The Air Force awarded the GBSD contract to Northrop Grumman, which became the sole bidder in 2019 after Boeing dropped out. This sparked controversy and even a federal investigation after Boeing’s complaints of unfair competition.
The lack of competition on the contract has caused the price tag to surge to $85 billion and counting. It shouldn’t come as a surprise that not only did Northrop Grumman spend $5.6 million in 2018 campaign contributions, but that it has also given more than $4 million to important members of the Senate and House Armed Services Committees.
Some experts posit that the LRSO and GBSD contracts have been expedited to finalize the contracts so that if there will be a change in administration come November, a new administration will have less power to stop them, particularly if the weapons are already being manufactured.
The expedition of these contracts and production of these weapons is worrisome.
Experts say the it’s dangerous to add a cruise missile to the U.S. arsenal — the LRSO — that can carry both a conventional and nuclear payload because it would seriously raise the risk of miscalculation and the potential for nuclear war. Critics of the GBSD contract assert that these types of land-based weapons aren’t even necessary.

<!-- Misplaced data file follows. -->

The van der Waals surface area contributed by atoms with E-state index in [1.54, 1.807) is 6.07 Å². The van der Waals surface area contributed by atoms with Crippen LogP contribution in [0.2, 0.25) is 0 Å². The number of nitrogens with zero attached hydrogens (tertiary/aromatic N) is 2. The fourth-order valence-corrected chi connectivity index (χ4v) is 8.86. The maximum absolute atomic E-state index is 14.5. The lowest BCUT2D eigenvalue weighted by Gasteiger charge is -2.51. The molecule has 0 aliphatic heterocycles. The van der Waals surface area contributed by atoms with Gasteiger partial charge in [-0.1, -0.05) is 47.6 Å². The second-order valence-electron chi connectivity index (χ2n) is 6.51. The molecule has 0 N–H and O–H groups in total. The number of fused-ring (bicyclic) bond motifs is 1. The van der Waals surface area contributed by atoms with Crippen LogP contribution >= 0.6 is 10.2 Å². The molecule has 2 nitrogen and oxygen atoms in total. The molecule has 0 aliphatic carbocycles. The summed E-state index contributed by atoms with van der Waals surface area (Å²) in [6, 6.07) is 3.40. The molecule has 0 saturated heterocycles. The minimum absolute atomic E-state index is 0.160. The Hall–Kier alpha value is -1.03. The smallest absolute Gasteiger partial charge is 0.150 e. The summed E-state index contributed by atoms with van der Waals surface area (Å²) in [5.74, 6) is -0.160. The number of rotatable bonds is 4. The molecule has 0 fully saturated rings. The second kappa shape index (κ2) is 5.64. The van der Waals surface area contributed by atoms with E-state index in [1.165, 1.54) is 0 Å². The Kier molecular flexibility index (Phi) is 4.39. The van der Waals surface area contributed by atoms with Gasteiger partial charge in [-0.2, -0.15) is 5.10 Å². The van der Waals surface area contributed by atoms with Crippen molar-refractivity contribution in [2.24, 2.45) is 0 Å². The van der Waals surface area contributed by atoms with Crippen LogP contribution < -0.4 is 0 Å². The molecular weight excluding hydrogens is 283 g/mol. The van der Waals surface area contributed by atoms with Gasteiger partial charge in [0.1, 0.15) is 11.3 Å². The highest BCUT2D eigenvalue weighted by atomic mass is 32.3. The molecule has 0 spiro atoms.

Indeed, in addition to being an obscenely expensive contract, ICBMs are the most vulnerable leg of the nuclear triad and could be phased out without weakening the US’ nuclear deterrent.
The claws of the military-industrial complex reach further than just the Trump administration. Not only do members of the Senate and House Armed Services Committees receive sizable campaign contributions from defense contractors, there is also an entire Senate Intercontinental Ballistic Missile Coalition that works to ensure contracts like these succeed.
Northrop Grumman has provided $1.6 million to the coalition since 2012 to protect the ICBM program and prevent the implementation of any alternatives.
Why is this happening? The simple answer is that arms races are effective business strategies. Dismantling the U.S. arms control regime is the first step to removing impediments to building more weapons. With virtually no arms control treaties or agreements to adhere to, the United States can do what it wants.